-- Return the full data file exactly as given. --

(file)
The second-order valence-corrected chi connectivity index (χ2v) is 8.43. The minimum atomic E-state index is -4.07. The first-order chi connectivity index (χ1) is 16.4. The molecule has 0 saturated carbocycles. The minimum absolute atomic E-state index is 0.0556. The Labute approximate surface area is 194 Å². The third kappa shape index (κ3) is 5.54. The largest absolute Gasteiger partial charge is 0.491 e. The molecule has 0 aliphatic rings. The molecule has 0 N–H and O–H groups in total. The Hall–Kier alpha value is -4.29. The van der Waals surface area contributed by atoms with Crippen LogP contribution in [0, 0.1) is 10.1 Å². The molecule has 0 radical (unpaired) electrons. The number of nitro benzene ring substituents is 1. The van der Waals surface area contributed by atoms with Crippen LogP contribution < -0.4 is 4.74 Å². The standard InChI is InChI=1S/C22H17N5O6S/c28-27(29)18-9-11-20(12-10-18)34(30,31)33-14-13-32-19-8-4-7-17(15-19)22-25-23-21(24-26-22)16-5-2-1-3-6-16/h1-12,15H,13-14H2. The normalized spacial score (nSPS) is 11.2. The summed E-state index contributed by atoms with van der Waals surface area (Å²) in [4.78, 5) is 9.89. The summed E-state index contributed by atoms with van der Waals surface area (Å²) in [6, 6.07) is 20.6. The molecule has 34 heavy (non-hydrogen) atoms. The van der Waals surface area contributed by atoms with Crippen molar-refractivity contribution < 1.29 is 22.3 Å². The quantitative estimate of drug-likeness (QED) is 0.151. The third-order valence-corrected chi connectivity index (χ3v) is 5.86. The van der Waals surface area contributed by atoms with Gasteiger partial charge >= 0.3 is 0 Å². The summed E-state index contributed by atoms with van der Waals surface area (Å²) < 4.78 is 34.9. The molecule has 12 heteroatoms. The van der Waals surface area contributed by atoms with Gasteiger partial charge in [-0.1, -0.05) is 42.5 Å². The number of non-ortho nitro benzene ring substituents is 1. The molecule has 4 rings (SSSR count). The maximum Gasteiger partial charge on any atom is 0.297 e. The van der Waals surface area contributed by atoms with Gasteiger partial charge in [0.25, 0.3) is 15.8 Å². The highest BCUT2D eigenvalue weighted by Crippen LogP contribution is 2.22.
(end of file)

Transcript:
The second-order valence-corrected chi connectivity index (χ2v) is 8.43. The minimum atomic E-state index is -4.07. The first-order chi connectivity index (χ1) is 16.4. The molecule has 0 saturated carbocycles. The minimum absolute atomic E-state index is 0.0556. The Labute approximate surface area is 194 Å². The third kappa shape index (κ3) is 5.54. The largest absolute Gasteiger partial charge is 0.491 e. The molecule has 0 aliphatic rings. The molecule has 0 N–H and O–H groups in total. The Hall–Kier alpha value is -4.29. The van der Waals surface area contributed by atoms with Crippen LogP contribution in [0, 0.1) is 10.1 Å². The molecule has 0 radical (unpaired) electrons. The number of nitro benzene ring substituents is 1. The van der Waals surface area contributed by atoms with Crippen LogP contribution < -0.4 is 4.74 Å². The standard InChI is InChI=1S/C22H17N5O6S/c28-27(29)18-9-11-20(12-10-18)34(30,31)33-14-13-32-19-8-4-7-17(15-19)22-25-23-21(24-26-22)16-5-2-1-3-6-16/h1-12,15H,13-14H2. The normalized spacial score (nSPS) is 11.2. The summed E-state index contributed by atoms with van der Waals surface area (Å²) in [4.78, 5) is 9.89. The summed E-state index contributed by atoms with van der Waals surface area (Å²) in [6, 6.07) is 20.6. The molecule has 34 heavy (non-hydrogen) atoms. The van der Waals surface area contributed by atoms with Crippen molar-refractivity contribution < 1.29 is 22.3 Å². The quantitative estimate of drug-likeness (QED) is 0.151. The third-order valence-corrected chi connectivity index (χ3v) is 5.86. The van der Waals surface area contributed by atoms with Gasteiger partial charge >= 0.3 is 0 Å². The summed E-state index contributed by atoms with van der Waals surface area (Å²) < 4.78 is 34.9. The molecule has 12 heteroatoms. The van der Waals surface area contributed by atoms with Gasteiger partial charge in [-0.1, -0.05) is 42.5 Å². The number of non-ortho nitro benzene ring substituents is 1. The molecule has 4 rings (SSSR count). The maximum Gasteiger partial charge on any atom is 0.297 e. The van der Waals surface area contributed by atoms with Gasteiger partial charge in [0.25, 0.3) is 15.8 Å². The highest BCUT2D eigenvalue weighted by Crippen LogP contribution is 2.22.